A recent review of US-LARP (LHC Accelerator Research Program) by DOE-Office of High Energy Physics praised the success of the LARP collaboration that was important in the HiLumi LHC project. In light of the 150 mm aperture size both the Accelerator Physics and the Magnet branches of LARP are readjusting their plans, preparing a construction project for 2015.

Additional progress included a recent meeting dedicated to the lay-out problem of the LHC-Point8 interaction region, especially in the LHCb upgrade era.

Keywords: HiLumi LHC, HL-PLC, LARP


The U.S. LHC Accelerator Research Program (LARP) consists of four US laboratories, BNL, FNAL, LBNL, and SLAC, who collaborate with CERN on the Large Hadron Collider.

EuC Circulating ideas about a new Higgs factory
Frank Zimmermann (CERN)
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Could the LHC tunnel one day house a high-luminosity electron-positron collider? This idea joined others at the LEP3 Day, held at CERN on 18 June 2012.

In 2011, early LHC indications suggested that the Higgs boson might be light, with a mass in the range 115-130 GeV. On Christmas’ Eve 2011 the first concrete proposal for a high-luminosity circular electron-positron collider was presented after Alain Blondel of Geneva University realised that an object like this could be studied in the LHC tunnel at about 240-GeV centre-of-mass energy.

This, along with the numerous encouraging reactions to this proposal, led the EuCARD Work Package 4 “AccNet” to organise a “LEP3 Day”, which was only a few weeks before the LHC’s ATLAS and CMS experiments announced the discovery of a Higgs-like boson with a mass of 125 GeV. About 40 motivated accelerator physicists from Switzerland, Japan, Russia, US and the UK participated in this EuCARD LEP3 Day, including Steve Myers, CERN Director of Accelerators and Technology, the KEK trustee Yasuhiro Okada, and members of CMS and ATLAS. A full report on the LEP3 Day is now available.

Keywords: LEP3, EuCARD, LHC


Sketch of LEP3/TLEP double ring: a first ring accelerates electrons and positrons up to operating energy 45-120 (180) GeV and injects them at a few minutes interval into the low-emittance collider ring, which includes high luminosity interaction points (A. Blondel/U. Geneva)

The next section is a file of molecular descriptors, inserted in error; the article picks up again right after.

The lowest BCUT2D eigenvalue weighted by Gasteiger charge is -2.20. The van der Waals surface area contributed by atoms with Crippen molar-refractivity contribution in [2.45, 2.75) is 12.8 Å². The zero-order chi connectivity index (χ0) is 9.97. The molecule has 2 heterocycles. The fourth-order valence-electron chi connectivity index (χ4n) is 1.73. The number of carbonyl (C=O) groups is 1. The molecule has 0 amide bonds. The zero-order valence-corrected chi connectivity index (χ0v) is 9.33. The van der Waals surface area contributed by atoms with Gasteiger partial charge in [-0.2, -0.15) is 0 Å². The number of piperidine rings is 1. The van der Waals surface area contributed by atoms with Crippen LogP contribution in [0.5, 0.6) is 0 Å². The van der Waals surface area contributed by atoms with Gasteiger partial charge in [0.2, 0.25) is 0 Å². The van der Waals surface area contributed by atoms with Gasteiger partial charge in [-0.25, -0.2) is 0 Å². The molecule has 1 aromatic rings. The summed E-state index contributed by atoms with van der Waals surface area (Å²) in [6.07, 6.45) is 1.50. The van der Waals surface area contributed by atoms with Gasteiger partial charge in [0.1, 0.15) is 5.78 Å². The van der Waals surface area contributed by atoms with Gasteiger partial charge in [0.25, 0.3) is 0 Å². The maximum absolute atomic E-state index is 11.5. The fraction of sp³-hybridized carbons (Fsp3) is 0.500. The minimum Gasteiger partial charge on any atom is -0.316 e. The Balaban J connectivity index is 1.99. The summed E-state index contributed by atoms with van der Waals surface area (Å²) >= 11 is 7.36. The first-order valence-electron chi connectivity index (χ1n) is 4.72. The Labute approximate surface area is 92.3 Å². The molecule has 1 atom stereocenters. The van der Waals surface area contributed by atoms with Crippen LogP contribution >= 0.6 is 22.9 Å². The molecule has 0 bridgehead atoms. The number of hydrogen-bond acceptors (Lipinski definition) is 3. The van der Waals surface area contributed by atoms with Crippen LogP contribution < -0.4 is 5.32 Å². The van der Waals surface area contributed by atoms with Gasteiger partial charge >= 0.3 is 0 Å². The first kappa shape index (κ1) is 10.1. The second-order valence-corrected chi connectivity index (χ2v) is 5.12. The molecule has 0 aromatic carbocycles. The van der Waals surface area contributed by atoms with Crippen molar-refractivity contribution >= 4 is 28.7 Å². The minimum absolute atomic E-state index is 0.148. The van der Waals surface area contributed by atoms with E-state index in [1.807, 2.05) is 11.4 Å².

A European strategy for accelerator-based neutrino physics
by Alain Blondel (UNIGE)
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In preparation for the CERN strategy meeting in Cracow NEu2012 as part of EuCARD project activities has delivered a coherent proposal for the next accelerator neutrino facility in Europe, as a result of two complementary design studies. The programme calls for the continuation of neutrino beams at CERN after the CNGS, and for a high priority support from CERN and the member states to the experiments and R&D programme.

Since the 2006 European Strategy for Particle Physics (ESPP), the experimental situation has evolved; the next step is the quantitative evaluation of the measurement of the mass hierarchy and of the CP violation. Following the 2006 ESPP recommendations, two complementary design studies have been carried out by LAGUNA/LNBO and EUROnu. The role of EuCARD’s NEu2012 project activity has been to foster convergence between these different communities.

LAGUNA LBNO recommends a conventional neutrino beam CN2PY from CERN SPS towards the Pyhäsalmi mine in Finland situated at 2285 km, with a Liquid Argon magnetized iron hybrid detector. An expression of interest with large community support has been submitted, and aims at a full proposal by 2014.